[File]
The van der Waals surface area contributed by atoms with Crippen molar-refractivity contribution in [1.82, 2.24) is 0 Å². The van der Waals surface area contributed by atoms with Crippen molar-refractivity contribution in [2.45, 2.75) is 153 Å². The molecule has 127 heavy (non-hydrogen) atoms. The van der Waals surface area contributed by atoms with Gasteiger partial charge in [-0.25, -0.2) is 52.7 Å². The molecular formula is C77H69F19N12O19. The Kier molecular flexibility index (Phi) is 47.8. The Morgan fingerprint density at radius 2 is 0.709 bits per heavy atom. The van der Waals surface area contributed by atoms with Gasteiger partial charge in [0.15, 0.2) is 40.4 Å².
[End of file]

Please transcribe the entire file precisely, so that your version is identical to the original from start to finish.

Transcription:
The van der Waals surface area contributed by atoms with Crippen molar-refractivity contribution in [1.82, 2.24) is 0 Å². The van der Waals surface area contributed by atoms with Crippen molar-refractivity contribution in [2.45, 2.75) is 153 Å². The molecule has 127 heavy (non-hydrogen) atoms. The van der Waals surface area contributed by atoms with Gasteiger partial charge in [-0.25, -0.2) is 52.7 Å². The molecular formula is C77H69F19N12O19. The Kier molecular flexibility index (Phi) is 47.8. The Morgan fingerprint density at radius 2 is 0.709 bits per heavy atom. The van der Waals surface area contributed by atoms with Gasteiger partial charge in [0.15, 0.2) is 40.4 Å².